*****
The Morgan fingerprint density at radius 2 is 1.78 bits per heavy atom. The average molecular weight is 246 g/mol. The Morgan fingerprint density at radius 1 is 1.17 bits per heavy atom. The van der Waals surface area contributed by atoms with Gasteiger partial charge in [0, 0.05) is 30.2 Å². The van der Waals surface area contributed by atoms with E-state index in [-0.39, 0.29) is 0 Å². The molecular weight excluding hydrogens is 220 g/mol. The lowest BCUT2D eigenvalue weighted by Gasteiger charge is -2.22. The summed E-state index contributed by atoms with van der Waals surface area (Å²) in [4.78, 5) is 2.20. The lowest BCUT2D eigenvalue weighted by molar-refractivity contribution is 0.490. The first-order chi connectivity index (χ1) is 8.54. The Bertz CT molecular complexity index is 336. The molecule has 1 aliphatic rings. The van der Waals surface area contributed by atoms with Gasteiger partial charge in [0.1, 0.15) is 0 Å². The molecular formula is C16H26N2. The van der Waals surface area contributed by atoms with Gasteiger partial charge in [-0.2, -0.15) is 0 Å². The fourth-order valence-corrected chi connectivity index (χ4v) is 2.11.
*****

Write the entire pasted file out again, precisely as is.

The Morgan fingerprint density at radius 2 is 1.78 bits per heavy atom. The average molecular weight is 246 g/mol. The Morgan fingerprint density at radius 1 is 1.17 bits per heavy atom. The van der Waals surface area contributed by atoms with Gasteiger partial charge in [0, 0.05) is 30.2 Å². The van der Waals surface area contributed by atoms with E-state index in [-0.39, 0.29) is 0 Å². The molecular weight excluding hydrogens is 220 g/mol. The lowest BCUT2D eigenvalue weighted by Gasteiger charge is -2.22. The summed E-state index contributed by atoms with van der Waals surface area (Å²) in [4.78, 5) is 2.20. The lowest BCUT2D eigenvalue weighted by molar-refractivity contribution is 0.490. The first-order chi connectivity index (χ1) is 8.54. The Bertz CT molecular complexity index is 336. The molecule has 1 aliphatic rings. The van der Waals surface area contributed by atoms with Gasteiger partial charge in [0.1, 0.15) is 0 Å². The molecular formula is C16H26N2. The van der Waals surface area contributed by atoms with Gasteiger partial charge in [-0.2, -0.15) is 0 Å². The fourth-order valence-corrected chi connectivity index (χ4v) is 2.11.